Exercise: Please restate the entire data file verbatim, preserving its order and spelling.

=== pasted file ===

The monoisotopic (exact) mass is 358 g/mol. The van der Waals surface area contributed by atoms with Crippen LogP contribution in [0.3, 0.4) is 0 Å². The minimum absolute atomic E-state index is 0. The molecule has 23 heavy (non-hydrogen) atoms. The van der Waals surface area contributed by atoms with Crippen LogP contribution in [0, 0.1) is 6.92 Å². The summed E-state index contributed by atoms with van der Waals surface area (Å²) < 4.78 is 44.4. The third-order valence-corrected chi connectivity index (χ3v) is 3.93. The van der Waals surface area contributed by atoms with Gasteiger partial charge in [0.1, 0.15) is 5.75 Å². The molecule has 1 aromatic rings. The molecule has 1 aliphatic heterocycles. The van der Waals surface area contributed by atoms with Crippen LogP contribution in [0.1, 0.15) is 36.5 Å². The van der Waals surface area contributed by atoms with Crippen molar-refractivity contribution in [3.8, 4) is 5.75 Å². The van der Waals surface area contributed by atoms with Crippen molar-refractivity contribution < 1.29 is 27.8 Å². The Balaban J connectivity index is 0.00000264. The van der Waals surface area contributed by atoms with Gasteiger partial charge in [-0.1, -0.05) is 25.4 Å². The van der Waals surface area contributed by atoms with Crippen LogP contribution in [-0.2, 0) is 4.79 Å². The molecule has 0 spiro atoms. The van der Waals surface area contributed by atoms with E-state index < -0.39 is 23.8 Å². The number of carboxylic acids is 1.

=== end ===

The monoisotopic (exact) mass is 358 g/mol. The van der Waals surface area contributed by atoms with Crippen LogP contribution in [0.3, 0.4) is 0 Å². The minimum absolute atomic E-state index is 0. The molecule has 23 heavy (non-hydrogen) atoms. The van der Waals surface area contributed by atoms with Crippen LogP contribution in [0, 0.1) is 6.92 Å². The summed E-state index contributed by atoms with van der Waals surface area (Å²) < 4.78 is 44.4. The third-order valence-corrected chi connectivity index (χ3v) is 3.93. The van der Waals surface area contributed by atoms with Gasteiger partial charge in [0.1, 0.15) is 5.75 Å². The molecule has 1 aromatic rings. The molecule has 1 aliphatic heterocycles. The van der Waals surface area contributed by atoms with Crippen LogP contribution in [0.1, 0.15) is 36.5 Å². The van der Waals surface area contributed by atoms with Crippen molar-refractivity contribution in [3.8, 4) is 5.75 Å². The van der Waals surface area contributed by atoms with Crippen molar-refractivity contribution < 1.29 is 27.8 Å². The Balaban J connectivity index is 0.00000264. The van der Waals surface area contributed by atoms with Gasteiger partial charge in [-0.1, -0.05) is 25.4 Å². The van der Waals surface area contributed by atoms with Crippen LogP contribution in [-0.2, 0) is 4.79 Å². The molecule has 0 spiro atoms. The van der Waals surface area contributed by atoms with E-state index < -0.39 is 23.8 Å². The number of carboxylic acids is 1.